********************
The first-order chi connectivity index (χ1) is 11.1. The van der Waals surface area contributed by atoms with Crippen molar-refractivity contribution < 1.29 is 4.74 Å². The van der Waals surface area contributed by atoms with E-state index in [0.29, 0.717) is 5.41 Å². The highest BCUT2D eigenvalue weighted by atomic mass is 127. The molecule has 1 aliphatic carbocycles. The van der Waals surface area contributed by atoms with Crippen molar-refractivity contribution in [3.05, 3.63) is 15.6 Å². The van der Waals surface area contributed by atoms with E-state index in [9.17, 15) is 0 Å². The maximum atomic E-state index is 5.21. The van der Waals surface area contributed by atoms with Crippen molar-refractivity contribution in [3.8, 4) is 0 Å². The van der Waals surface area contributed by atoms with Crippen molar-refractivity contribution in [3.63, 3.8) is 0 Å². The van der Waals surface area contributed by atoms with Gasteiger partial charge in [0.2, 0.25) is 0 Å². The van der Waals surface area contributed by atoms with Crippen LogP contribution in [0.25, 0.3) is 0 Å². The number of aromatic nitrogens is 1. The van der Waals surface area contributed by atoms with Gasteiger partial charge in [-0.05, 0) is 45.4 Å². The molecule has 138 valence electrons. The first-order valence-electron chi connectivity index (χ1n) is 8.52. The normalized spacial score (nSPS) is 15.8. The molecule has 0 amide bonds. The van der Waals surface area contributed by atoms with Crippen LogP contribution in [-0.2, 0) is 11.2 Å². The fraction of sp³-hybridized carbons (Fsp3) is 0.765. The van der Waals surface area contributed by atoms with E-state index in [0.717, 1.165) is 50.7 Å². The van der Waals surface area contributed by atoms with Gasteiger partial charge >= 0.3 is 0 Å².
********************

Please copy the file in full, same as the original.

The first-order chi connectivity index (χ1) is 11.1. The van der Waals surface area contributed by atoms with Crippen molar-refractivity contribution < 1.29 is 4.74 Å². The van der Waals surface area contributed by atoms with E-state index in [0.29, 0.717) is 5.41 Å². The highest BCUT2D eigenvalue weighted by atomic mass is 127. The molecule has 1 aliphatic carbocycles. The van der Waals surface area contributed by atoms with Crippen molar-refractivity contribution in [3.05, 3.63) is 15.6 Å². The van der Waals surface area contributed by atoms with E-state index in [9.17, 15) is 0 Å². The maximum atomic E-state index is 5.21. The van der Waals surface area contributed by atoms with Crippen molar-refractivity contribution in [3.8, 4) is 0 Å². The van der Waals surface area contributed by atoms with Crippen molar-refractivity contribution in [3.63, 3.8) is 0 Å². The van der Waals surface area contributed by atoms with Gasteiger partial charge in [0.2, 0.25) is 0 Å². The van der Waals surface area contributed by atoms with Crippen LogP contribution in [0.25, 0.3) is 0 Å². The number of aromatic nitrogens is 1. The van der Waals surface area contributed by atoms with Gasteiger partial charge in [-0.05, 0) is 45.4 Å². The molecule has 138 valence electrons. The first-order valence-electron chi connectivity index (χ1n) is 8.52. The normalized spacial score (nSPS) is 15.8. The molecule has 0 amide bonds. The van der Waals surface area contributed by atoms with Crippen LogP contribution in [-0.2, 0) is 11.2 Å². The fraction of sp³-hybridized carbons (Fsp3) is 0.765. The van der Waals surface area contributed by atoms with E-state index in [0.717, 1.165) is 50.7 Å². The van der Waals surface area contributed by atoms with Gasteiger partial charge >= 0.3 is 0 Å².